‘Mallen Streaks’ Are Officially Cool – But What Are They?
The so-called Mallen streak, once covered up and concealed, is now being embraced by popular culture. At yesterday’s GQ Awards 2019, actor Richard Madden sported his natural white/grey streak with pride. It’s a refreshing look for the Bodyguard star, who is rumoured to have previously covered up the streak in the past for acting roles and red carpet appearances, according to the Daily Mail.
What is a ‘Mallen streak’?
A white/grey streak is known as a Mallen streak and it is an example of poliosis – which in short means an absence of melanin in the hair which results in a white streak.
Throughout history, the streak has become synonymous with evil – think X Men’s Rogue or the Bride of Frankenstein. The term ‘Mallen streak’ came into common parlance in the 1970s.
Originally coming from the Latin word ‘malignus’ (meaning ‘bad kind’) it was first used by novelist Catherine Cookson in her ‘Mallen’ trilogy. The novels follow the lives of a doomed family who all share the hereditary white/grey streak in their hair. Cookson writes of the pejorative associations of the streak, “nothing good ever came of a Mallen.”
Embracing ‘Mallen streaks’
Hopefully attitudes are changing as popular figures are wearing their streaks with pride.
“Personally, I would always encourage a client to embrace a streak and work with it as a feature,” says Paul Dennison, colour director at Ken Picton. “It’s incredibly unique and striking and if you cover it, you’ll constantly be fighting the regrowth and trying to cover it up.”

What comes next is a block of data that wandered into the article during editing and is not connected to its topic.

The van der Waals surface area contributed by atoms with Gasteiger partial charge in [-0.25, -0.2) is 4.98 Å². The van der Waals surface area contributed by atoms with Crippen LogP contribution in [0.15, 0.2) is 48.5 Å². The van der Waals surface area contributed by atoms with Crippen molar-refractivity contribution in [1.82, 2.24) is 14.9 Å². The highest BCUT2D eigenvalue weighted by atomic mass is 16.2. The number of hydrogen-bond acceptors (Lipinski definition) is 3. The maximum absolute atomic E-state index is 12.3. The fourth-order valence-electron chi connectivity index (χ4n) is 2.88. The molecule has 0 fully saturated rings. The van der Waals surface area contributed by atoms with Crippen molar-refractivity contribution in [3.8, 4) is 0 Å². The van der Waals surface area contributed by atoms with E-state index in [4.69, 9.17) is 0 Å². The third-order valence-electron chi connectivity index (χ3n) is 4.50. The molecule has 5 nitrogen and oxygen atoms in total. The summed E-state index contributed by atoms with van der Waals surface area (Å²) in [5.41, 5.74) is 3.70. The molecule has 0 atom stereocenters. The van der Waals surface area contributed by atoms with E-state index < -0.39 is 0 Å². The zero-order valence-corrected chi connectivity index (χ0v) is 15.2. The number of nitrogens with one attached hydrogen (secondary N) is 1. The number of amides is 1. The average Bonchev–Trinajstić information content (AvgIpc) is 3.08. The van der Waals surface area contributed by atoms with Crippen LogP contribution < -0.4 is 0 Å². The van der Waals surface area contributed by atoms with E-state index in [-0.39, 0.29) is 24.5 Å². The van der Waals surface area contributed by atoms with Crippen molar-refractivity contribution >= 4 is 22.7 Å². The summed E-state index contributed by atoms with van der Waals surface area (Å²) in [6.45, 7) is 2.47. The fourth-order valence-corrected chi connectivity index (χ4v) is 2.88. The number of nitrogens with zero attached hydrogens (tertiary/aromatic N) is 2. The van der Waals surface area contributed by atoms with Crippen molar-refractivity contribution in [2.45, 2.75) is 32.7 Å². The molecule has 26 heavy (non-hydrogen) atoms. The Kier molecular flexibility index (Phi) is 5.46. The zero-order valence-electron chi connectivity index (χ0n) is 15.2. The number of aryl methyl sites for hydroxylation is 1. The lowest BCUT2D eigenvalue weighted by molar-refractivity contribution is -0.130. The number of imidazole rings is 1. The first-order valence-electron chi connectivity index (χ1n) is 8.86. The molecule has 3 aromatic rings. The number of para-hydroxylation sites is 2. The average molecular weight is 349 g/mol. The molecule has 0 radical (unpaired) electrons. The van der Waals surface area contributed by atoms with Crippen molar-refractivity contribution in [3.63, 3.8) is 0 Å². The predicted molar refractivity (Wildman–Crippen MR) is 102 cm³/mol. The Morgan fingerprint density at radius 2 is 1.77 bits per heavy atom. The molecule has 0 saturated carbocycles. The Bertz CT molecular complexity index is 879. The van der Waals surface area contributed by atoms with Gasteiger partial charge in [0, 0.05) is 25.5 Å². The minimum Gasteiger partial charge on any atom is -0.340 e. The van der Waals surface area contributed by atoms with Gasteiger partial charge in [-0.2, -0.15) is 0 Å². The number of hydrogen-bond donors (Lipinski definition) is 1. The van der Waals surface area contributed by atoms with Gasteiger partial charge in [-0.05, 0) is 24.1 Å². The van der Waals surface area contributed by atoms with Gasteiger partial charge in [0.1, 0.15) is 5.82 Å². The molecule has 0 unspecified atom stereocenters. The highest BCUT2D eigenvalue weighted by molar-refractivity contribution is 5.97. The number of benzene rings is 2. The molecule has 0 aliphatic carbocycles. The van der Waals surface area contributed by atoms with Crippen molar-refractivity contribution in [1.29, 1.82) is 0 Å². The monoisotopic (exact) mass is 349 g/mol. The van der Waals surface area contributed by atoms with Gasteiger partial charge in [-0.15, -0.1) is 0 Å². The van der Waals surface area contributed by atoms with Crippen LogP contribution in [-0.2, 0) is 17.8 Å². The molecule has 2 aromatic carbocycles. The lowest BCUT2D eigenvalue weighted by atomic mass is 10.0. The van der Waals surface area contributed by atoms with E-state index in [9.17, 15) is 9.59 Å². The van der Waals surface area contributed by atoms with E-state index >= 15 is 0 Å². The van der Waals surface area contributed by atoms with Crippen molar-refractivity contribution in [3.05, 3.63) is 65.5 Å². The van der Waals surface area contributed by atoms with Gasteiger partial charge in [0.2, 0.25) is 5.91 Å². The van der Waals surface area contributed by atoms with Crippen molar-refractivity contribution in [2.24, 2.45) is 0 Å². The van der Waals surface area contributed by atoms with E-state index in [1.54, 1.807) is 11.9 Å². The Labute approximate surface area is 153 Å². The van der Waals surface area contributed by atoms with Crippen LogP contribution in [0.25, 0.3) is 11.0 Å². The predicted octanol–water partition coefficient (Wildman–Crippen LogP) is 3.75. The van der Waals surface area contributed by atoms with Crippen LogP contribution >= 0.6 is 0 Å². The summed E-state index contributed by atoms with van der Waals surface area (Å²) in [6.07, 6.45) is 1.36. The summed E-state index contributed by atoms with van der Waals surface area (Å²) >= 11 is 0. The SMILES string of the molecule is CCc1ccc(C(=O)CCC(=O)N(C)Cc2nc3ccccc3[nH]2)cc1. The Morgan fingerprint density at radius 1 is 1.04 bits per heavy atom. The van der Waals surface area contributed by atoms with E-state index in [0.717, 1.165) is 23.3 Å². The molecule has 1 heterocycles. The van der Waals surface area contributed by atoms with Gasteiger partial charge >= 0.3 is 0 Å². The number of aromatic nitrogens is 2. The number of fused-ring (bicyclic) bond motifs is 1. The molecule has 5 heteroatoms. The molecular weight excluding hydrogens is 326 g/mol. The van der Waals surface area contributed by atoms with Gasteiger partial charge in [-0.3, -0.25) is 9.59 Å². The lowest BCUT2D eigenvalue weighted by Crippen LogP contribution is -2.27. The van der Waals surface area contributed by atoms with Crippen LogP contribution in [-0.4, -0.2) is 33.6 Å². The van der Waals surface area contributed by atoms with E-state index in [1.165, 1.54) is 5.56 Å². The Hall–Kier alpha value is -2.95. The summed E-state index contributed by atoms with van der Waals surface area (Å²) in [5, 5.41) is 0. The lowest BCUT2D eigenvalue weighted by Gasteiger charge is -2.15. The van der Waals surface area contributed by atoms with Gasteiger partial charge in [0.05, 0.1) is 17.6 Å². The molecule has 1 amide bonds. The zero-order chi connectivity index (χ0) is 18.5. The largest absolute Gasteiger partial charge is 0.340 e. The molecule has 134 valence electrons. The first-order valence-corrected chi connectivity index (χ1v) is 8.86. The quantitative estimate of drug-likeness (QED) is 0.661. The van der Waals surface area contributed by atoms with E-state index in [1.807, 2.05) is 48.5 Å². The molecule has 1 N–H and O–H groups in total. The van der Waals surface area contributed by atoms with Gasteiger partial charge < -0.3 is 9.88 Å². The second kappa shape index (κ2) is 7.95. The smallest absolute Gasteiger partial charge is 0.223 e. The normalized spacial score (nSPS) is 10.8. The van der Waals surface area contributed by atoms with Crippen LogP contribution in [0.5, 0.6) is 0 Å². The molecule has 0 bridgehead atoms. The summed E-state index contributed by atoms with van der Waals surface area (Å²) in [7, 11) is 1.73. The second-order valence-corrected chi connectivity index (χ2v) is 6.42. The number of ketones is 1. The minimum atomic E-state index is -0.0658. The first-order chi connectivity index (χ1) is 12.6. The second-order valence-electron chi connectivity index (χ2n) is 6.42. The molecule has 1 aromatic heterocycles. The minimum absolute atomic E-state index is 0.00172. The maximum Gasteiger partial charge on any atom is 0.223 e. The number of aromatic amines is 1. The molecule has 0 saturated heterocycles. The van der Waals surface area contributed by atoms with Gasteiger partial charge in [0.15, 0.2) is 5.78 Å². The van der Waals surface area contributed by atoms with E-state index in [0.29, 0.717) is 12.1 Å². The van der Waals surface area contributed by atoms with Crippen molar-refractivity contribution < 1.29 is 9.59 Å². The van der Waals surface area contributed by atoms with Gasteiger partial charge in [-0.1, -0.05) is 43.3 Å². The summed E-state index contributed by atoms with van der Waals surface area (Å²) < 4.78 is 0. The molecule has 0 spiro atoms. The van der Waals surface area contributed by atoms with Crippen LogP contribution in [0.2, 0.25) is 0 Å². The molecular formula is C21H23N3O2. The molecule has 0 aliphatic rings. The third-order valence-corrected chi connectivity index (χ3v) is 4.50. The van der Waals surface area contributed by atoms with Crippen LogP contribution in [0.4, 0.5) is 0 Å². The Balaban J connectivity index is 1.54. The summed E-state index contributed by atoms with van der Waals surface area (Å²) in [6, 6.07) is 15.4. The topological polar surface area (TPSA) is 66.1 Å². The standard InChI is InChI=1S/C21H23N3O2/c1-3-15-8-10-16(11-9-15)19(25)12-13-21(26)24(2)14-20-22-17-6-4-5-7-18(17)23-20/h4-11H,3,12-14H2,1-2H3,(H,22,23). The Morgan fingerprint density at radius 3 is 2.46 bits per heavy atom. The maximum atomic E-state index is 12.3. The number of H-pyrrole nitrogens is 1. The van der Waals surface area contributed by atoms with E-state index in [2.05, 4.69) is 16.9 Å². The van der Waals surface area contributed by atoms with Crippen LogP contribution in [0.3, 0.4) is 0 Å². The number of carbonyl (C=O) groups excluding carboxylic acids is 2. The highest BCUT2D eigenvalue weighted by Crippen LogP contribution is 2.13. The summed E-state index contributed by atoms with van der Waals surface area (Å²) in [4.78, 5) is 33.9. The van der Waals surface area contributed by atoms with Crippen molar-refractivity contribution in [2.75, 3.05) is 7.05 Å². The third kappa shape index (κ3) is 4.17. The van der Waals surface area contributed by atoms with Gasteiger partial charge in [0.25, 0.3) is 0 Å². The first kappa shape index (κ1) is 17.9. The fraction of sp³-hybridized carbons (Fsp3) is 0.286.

Other notable male celebrities with a Mallen streak include David and Ed Milliband and TV presenter George Lamb and in the female celebrity world author Caitlin Moran is known for her natural grey streak.
Paul is a fan of the look and has some tips on how to work with a Mallen streak as a colourist. “It’s a very strong look and because white hair is so clean, it can look really dramatic when sitting next to the darker, natural hair,” he says.
“I’d aim to enhance that by covering any other greys, so that the front section becomes even more apparent and really stands out. If a client has covered their white hair previously and wants to grow it out and embrace it, I suggest you pre-lighten the ends as much as possible, then tone to the natural colour with a nice ash or clean blonde.”
A grey/white streak has also featured in Tony Haresign’s ‘Mallen Madness’ collection (see image above). The owner of Esquire Barbershop says of the inspiration behind his collection: “My influences for this collection included 1970s sports presenters, Batman, Catherine Cookson and Film Noir. I was keen to include a Mallen streak in the collection to highlight how striking the grey/white streak can look.”
Collection image credit:
Hair: Tony Haresign
Assistants: Kayti Dickinson, Blayre Turnbull, Daina Renton
Make-up and styling: Michelle Watson
Suits: Chester Barrie and Richard James, Savile Row
Photography: Matt Marcus
Featured image credit: Shutterstock